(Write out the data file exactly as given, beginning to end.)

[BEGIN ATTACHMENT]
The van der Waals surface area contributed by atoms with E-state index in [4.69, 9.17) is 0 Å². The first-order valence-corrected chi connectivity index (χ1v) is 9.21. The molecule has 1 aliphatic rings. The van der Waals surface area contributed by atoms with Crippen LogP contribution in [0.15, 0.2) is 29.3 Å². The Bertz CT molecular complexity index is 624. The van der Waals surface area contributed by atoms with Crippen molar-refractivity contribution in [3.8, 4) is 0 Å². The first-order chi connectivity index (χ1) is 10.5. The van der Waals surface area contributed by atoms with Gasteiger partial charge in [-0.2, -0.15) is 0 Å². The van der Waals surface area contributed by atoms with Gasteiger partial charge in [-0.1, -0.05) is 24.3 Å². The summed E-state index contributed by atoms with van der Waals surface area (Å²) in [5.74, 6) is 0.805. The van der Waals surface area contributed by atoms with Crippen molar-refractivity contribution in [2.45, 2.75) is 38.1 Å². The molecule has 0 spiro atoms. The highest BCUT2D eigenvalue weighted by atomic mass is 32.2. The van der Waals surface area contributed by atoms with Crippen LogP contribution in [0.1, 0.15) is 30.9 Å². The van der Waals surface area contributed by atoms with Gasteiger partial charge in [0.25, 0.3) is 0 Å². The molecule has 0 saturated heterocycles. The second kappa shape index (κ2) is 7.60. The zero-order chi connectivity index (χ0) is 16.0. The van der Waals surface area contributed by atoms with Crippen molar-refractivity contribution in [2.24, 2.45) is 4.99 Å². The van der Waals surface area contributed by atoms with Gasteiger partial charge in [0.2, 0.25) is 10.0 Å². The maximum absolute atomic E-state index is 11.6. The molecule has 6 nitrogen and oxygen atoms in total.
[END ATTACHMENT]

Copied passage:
The van der Waals surface area contributed by atoms with E-state index in [4.69, 9.17) is 0 Å². The first-order valence-corrected chi connectivity index (χ1v) is 9.21. The molecule has 1 aliphatic rings. The van der Waals surface area contributed by atoms with Crippen LogP contribution in [0.15, 0.2) is 29.3 Å². The Bertz CT molecular complexity index is 624. The van der Waals surface area contributed by atoms with Crippen molar-refractivity contribution in [3.8, 4) is 0 Å². The first-order chi connectivity index (χ1) is 10.5. The van der Waals surface area contributed by atoms with Gasteiger partial charge in [-0.2, -0.15) is 0 Å². The van der Waals surface area contributed by atoms with Gasteiger partial charge in [-0.1, -0.05) is 24.3 Å². The summed E-state index contributed by atoms with van der Waals surface area (Å²) in [5.74, 6) is 0.805. The van der Waals surface area contributed by atoms with Crippen molar-refractivity contribution in [2.45, 2.75) is 38.1 Å². The molecule has 0 spiro atoms. The highest BCUT2D eigenvalue weighted by atomic mass is 32.2. The van der Waals surface area contributed by atoms with Crippen LogP contribution in [0.1, 0.15) is 30.9 Å². The van der Waals surface area contributed by atoms with Gasteiger partial charge in [0.25, 0.3) is 0 Å². The molecule has 0 saturated heterocycles. The second kappa shape index (κ2) is 7.60. The zero-order chi connectivity index (χ0) is 16.0. The van der Waals surface area contributed by atoms with Crippen molar-refractivity contribution in [2.24, 2.45) is 4.99 Å². The van der Waals surface area contributed by atoms with Gasteiger partial charge in [0.2, 0.25) is 10.0 Å². The maximum absolute atomic E-state index is 11.6. The molecule has 6 nitrogen and oxygen atoms in total.